CDC, You Scare Me, You Scare Me Not

We live in the year of anxiety, 2020, pondering what 2021 will bring.  Our confidence in experts and the government has taken a huge pummeling.  Then we read the CDC’s documents “Operational Considerations for Humanitarian Settings” (accessed 11/21/2020 at site below).   Yes, we want the government to have a plan for emergencies, but our hair on the back of our necks perks up as we read such plans as these.  Are they well- intentioned, ill-intended or both?

This document discusses a “Shielding Approach”.  The idea is that we keep the high-risk population safe from possible coronavirus contact.   This part is appropriate and has been a part of public health for decades.  The concern arises when the methods to protect become more harmful than the disease itself.  Yes, we swallow poisons called chemotherapy when we have a life-threatening disease called cancer.  No, we should not cause greater harm to those at risk with measures which pose a significant threat.  And “NO”, we should not force the “high-risk” to protect themselves or take away the freedoms of the “low-risk” in the process.

The CDC therefore begins with a noble idea of protecting the “high-risk” but ends with a program that if improperly implemented, leads to separating the “high-risk” who are also vulnerable into their own living areas away from their “low-risk” families.  At first, in their “household” level, separating someone into their own living area could be workable and only mildly intrusive into daily life.  Interactions with “low-risk” family members would be at a safe distance and needs could be met appropriately.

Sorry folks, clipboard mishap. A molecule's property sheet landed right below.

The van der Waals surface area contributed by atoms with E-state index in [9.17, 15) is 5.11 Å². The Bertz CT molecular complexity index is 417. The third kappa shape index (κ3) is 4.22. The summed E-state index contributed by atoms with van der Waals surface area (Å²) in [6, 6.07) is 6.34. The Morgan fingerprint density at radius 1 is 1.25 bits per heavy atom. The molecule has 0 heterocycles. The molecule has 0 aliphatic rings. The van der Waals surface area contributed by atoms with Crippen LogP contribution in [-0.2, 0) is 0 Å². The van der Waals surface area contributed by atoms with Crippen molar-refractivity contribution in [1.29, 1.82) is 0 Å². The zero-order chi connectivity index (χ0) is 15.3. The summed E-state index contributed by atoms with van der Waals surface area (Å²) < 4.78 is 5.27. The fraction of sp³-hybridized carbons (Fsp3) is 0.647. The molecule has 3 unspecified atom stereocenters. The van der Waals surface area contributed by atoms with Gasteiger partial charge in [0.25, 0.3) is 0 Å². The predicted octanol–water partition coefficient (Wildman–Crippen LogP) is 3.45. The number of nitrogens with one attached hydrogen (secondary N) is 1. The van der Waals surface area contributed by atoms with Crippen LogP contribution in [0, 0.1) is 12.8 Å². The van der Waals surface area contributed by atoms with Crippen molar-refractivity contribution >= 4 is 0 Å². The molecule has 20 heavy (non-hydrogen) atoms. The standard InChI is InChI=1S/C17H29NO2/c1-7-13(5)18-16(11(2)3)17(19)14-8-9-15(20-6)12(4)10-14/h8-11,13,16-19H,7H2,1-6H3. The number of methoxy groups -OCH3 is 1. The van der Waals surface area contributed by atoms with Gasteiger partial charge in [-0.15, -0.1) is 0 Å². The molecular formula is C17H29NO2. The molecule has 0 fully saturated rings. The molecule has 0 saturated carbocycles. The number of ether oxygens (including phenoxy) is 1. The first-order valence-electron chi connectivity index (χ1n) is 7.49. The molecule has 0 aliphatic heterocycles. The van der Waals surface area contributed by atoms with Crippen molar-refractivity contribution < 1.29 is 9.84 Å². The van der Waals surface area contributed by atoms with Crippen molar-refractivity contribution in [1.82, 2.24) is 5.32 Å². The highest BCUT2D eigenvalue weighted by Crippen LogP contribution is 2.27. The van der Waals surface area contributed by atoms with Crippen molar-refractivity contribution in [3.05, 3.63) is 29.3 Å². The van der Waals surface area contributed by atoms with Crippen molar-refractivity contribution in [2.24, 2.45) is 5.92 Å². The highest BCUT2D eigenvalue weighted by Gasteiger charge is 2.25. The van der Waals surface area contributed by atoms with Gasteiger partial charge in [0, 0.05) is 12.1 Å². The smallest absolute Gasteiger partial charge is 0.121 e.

As the CDC moves into the neighborhood and “camp/sector” level, they venture into sci-fi thrillers where loved ones look through glass panes at their elderly and high risk loved ones or nowadays text them from miles away.  “Green zones” sound more like military terms than public health guidelines.   Of course, they advise “able-bodied high-risk individuals capable of caring for residents who have disabilities or are less mobile”.  So, let’s ship grandma off to her “green zone” camp where able-bodied “Stranger Bob” is supposed to feed and water her while we are not around.

This ostensibly seems targeted at humanitarian situations, meaning refugees and in a disaster area.  How easily could it be adapted to the “emergency” zone when too many catch COVID in your neighborhood?  If this is just about refugee camps, why even mention “neighborhoods” in the guidelines?

Their timeline… “Plan for an extended duration of implementation time, at least 6 months.”

Other considerations…” Plan for potential disruption of social networks.”

At least they admit… “there is no empirical evidence whether this approach will increase, decrease or have no effect on morbidity and mortality during the COVID-19 epidemic in various humanitarian settings”

They should stick to their one sentence of common sense… “Household-level shielding seems to be the most feasible and dignified as it allows for the least disruption to family structure and lifestyle, critical components to maintaining compliance.”

Yes, we need to protect ourselves and others from this contagious disease, but must also maintain vigilance in protecting our freedom and not let hysteria lead to regretted decisions.  Be aware of both the threat of infection and the threat of governmental overreach when you see their hand coming for you.

CDC “Operational Considerations for Humanitarian Settings”. Accessed 11/21/2020

Sanctuary Functional Medicine, under the direction of Dr Eric Potter, IFMCP MD, provides functional medicine services to Nashville, Middle Tennessee and beyond. We frequently treat patients from Kentucky, Alabama, Mississippi, Georgia, Ohio, Indiana, and more... offering the hope of healthier more abundant lives to those with chronic illness.

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